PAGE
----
the led farmer
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Quote:
Originally Posted by 5whiskey View Post
...I've found my best load for accuracy is only about 1.5% under max load. I would really rather it be a little lower. Brass may last a little longer.
Not to mention powder would last longer!!

To the o/p I would rather ring a 100 meter gong all day than say, "hey buddy did you see how fast my bullet was?? Mine was the fastest out there!!

Neat...
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Old January 9, 2013, 04:09 PM   #10
Bart B.
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5whiskey claims most factories test fire out of 26" barrels.

I disagree. Check out the following starting on page 135 and note the length of SAAMI test barrels used at factory test facilities to qualify their ammo to SAAMI specs:

http://www.saami.org/specifications_...wnload/206.pdf

The vast majority of 'em are 24 inches long.

5whiskey also claims most factory ammo is loaded too far under max.

Go to page 13 in the above SAAMI specs and check out the cartridge-bullet/weight-velocity-pressure numbers then compare them to factory published data on their ammo.
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Old January 9, 2013, 07:17 PM   #11
serf 'rett
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Quote:
I was always under the impression that reloads were always faster...crazy fast even.
Nope. For many people, speed is secondary to small groups and custom loads designed for purpose. In my limited experience, often times higher velocity yields higher group scatter (but not always).

Quote:
I know speed doesnt necessarily mean accuracy, but i like fast!
Just wondering, why do you like it "fast"? How do you define fast?
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Old January 9, 2013, 08:14 PM   #12
Brian Pfleuger
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You'll find that the fastest handloads are in line with the fastest factory ammo, in real numbers.

Not in terms of the numbers printed on the ammo box, but in terms of what your gun actually does.

There are dozens of powders that will function in any given cartridge and not all of them are ideal in terms of velocity.

You can almost always find a powder that will match or exceed the real world velocity of factory ammo. I don't know of any exceptions though I don't doubt that they exist. Ordinarily, you can find quite a few powders that will match factory ammo speeds. Your task then, is to find the REAL advantage of handloads... accuracy WITH velocity.
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Old January 9, 2013, 09:00 PM   #13
tkglazie
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Quote:
I was always under the impression that reloads were always faster...crazy fast even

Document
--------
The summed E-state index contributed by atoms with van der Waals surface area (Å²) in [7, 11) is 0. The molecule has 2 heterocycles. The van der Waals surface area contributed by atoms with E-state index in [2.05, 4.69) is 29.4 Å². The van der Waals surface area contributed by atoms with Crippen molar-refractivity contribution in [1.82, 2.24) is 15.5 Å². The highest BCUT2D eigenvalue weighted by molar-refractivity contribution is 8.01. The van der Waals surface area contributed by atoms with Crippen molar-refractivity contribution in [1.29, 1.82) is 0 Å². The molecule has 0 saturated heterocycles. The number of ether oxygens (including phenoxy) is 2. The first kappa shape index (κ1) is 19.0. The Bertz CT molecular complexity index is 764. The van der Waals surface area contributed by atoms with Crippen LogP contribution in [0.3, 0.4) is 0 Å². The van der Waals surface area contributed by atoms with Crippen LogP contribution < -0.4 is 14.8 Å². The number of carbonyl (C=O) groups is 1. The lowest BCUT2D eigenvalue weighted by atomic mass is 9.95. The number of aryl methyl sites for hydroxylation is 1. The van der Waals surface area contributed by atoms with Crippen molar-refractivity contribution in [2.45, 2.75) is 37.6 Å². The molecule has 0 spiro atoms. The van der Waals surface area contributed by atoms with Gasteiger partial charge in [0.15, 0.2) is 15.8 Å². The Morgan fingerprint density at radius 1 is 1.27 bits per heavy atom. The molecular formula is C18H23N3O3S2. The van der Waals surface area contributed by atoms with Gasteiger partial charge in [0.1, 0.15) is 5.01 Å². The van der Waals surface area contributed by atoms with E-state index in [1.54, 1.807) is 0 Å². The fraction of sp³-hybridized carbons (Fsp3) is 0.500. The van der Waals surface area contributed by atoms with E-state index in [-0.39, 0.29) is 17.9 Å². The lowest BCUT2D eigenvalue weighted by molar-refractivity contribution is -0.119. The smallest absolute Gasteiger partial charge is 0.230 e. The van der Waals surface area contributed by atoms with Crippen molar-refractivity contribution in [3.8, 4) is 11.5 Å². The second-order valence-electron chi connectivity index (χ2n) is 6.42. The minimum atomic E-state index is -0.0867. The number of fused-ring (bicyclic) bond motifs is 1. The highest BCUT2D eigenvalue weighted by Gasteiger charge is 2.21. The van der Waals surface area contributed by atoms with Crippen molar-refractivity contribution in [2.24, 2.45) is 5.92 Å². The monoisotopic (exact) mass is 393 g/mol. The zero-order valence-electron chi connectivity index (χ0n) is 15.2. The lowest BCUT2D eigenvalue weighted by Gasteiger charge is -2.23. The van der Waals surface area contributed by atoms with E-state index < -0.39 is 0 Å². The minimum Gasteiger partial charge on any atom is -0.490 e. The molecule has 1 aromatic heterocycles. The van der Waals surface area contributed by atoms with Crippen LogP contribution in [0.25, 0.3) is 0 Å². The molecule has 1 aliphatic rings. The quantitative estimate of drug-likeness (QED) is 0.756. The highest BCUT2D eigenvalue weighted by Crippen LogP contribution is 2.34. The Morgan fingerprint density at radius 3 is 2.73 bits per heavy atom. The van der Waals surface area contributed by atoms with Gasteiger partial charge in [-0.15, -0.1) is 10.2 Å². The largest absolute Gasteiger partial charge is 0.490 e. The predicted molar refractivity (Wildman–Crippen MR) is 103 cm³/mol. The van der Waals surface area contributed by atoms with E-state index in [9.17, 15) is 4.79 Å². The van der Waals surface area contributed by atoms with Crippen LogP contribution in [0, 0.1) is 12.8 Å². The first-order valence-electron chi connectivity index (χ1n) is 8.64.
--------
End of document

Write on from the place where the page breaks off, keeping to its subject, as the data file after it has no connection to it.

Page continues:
Good lord no. One of the main benefits of reloading is that you get to tailor your loads to your equipment and preferences. I load my 9mm ammo, for example, to 1050fps (125gr), my .45s to 775fps (200gr), my wife's .38s (148gr) to 700ish, etc., etc.

Often, VERY often, the most accurate load is far from the fastest load.
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Old January 9, 2013, 09:38 PM   #14
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Best way I can think of to get the fastest, safe pressure, loads from a cartridge is to use a much longer barrel. For example, a 150 grain factory round from a .308 Win. 22" factory barrel will leave at about 2700 fps. With a 30 inch barrel, it would leave over 2900 fps.
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Old January 10, 2013, 10:57 PM   #15
5whiskey
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Quote:
5whiskey also claims most factory ammo is loaded too far under max.
Bart, I meant to say that most factory is NOT loaded too far under max. Most factory ammo is not much under max load. Sorry for the typo, thanks for catching it. BTW, alot of ammo manufacturers publish their external ballistics data based on firing from 26" barrels.
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Old January 11, 2013, 08:01 AM   #16
Bart B.
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5whiskey, how did you determine that most factory ammo is NOT loaded too far under max? Chronograph it?

If you did and your test barrel was not identical in all bore and chamber dimensions, mounted the same way, used the same lot of primers and powder, cases had the same neck tension and the firing pin had the same impact parameters, then your data will be different than the factory data.

I ask 'cause chronographing ammo's how most folks make comparisons.

What ammo makers use 26" test barrels?